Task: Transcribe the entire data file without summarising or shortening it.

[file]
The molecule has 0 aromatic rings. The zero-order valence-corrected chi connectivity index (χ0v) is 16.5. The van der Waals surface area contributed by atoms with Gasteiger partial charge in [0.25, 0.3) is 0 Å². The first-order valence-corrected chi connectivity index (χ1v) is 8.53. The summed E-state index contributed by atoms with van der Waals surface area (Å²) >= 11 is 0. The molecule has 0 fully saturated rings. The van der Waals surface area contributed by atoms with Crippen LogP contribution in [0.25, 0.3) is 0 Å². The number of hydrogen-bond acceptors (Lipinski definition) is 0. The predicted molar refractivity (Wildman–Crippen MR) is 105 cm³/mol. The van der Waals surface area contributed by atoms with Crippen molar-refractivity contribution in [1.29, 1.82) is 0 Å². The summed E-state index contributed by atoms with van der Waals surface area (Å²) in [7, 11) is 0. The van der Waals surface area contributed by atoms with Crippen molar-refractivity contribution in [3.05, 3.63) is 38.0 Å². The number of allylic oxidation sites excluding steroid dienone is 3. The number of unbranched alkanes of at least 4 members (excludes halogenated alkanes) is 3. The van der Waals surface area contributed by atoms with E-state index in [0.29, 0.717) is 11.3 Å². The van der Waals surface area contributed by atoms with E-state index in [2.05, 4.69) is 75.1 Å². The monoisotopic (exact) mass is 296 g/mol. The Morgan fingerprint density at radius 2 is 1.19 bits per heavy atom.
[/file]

The molecule has 0 aromatic rings. The zero-order valence-corrected chi connectivity index (χ0v) is 16.5. The van der Waals surface area contributed by atoms with Gasteiger partial charge in [0.25, 0.3) is 0 Å². The first-order valence-corrected chi connectivity index (χ1v) is 8.53. The summed E-state index contributed by atoms with van der Waals surface area (Å²) >= 11 is 0. The molecule has 0 fully saturated rings. The van der Waals surface area contributed by atoms with Crippen LogP contribution in [0.25, 0.3) is 0 Å². The number of hydrogen-bond acceptors (Lipinski definition) is 0. The predicted molar refractivity (Wildman–Crippen MR) is 105 cm³/mol. The van der Waals surface area contributed by atoms with Crippen molar-refractivity contribution in [1.29, 1.82) is 0 Å². The summed E-state index contributed by atoms with van der Waals surface area (Å²) in [7, 11) is 0. The van der Waals surface area contributed by atoms with Crippen molar-refractivity contribution in [3.05, 3.63) is 38.0 Å². The number of allylic oxidation sites excluding steroid dienone is 3. The number of unbranched alkanes of at least 4 members (excludes halogenated alkanes) is 3. The van der Waals surface area contributed by atoms with E-state index in [0.29, 0.717) is 11.3 Å². The van der Waals surface area contributed by atoms with E-state index in [2.05, 4.69) is 75.1 Å². The monoisotopic (exact) mass is 296 g/mol. The Morgan fingerprint density at radius 2 is 1.19 bits per heavy atom.